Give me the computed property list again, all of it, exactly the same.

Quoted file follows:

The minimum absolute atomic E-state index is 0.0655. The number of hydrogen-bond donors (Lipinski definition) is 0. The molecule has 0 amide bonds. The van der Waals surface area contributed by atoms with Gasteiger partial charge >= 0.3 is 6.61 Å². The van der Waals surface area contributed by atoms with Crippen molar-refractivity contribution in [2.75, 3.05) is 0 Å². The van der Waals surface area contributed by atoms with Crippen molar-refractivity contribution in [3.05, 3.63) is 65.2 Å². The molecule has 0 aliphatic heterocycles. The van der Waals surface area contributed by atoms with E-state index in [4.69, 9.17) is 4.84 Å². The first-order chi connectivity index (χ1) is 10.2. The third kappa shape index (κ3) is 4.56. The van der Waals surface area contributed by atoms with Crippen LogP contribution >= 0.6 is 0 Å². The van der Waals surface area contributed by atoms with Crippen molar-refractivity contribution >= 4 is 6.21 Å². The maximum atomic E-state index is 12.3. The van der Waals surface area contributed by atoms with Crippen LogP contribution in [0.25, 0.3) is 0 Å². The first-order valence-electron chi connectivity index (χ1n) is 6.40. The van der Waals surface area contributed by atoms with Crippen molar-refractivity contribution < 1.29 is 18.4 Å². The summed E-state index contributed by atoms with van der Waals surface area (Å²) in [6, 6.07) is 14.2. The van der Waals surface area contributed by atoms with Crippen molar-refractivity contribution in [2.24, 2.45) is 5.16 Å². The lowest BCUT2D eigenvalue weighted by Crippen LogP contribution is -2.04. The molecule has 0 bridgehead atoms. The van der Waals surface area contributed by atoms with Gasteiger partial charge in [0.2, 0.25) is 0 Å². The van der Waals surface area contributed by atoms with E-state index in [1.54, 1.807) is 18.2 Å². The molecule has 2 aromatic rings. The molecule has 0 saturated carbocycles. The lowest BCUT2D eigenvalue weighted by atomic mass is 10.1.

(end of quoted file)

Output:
The minimum absolute atomic E-state index is 0.0655. The number of hydrogen-bond donors (Lipinski definition) is 0. The molecule has 0 amide bonds. The van der Waals surface area contributed by atoms with Gasteiger partial charge >= 0.3 is 6.61 Å². The van der Waals surface area contributed by atoms with Crippen molar-refractivity contribution in [2.75, 3.05) is 0 Å². The van der Waals surface area contributed by atoms with Crippen molar-refractivity contribution in [3.05, 3.63) is 65.2 Å². The molecule has 0 aliphatic heterocycles. The van der Waals surface area contributed by atoms with E-state index in [4.69, 9.17) is 4.84 Å². The first-order chi connectivity index (χ1) is 10.2. The third kappa shape index (κ3) is 4.56. The van der Waals surface area contributed by atoms with Crippen LogP contribution >= 0.6 is 0 Å². The van der Waals surface area contributed by atoms with Crippen molar-refractivity contribution >= 4 is 6.21 Å². The maximum atomic E-state index is 12.3. The van der Waals surface area contributed by atoms with Crippen LogP contribution in [0.25, 0.3) is 0 Å². The first-order valence-electron chi connectivity index (χ1n) is 6.40. The van der Waals surface area contributed by atoms with Crippen molar-refractivity contribution < 1.29 is 18.4 Å². The summed E-state index contributed by atoms with van der Waals surface area (Å²) in [6, 6.07) is 14.2. The van der Waals surface area contributed by atoms with Crippen molar-refractivity contribution in [2.24, 2.45) is 5.16 Å². The lowest BCUT2D eigenvalue weighted by Crippen LogP contribution is -2.04. The molecule has 0 bridgehead atoms. The van der Waals surface area contributed by atoms with Gasteiger partial charge in [0.2, 0.25) is 0 Å². The van der Waals surface area contributed by atoms with E-state index in [1.54, 1.807) is 18.2 Å². The molecule has 2 aromatic rings. The molecule has 0 saturated carbocycles. The lowest BCUT2D eigenvalue weighted by atomic mass is 10.1.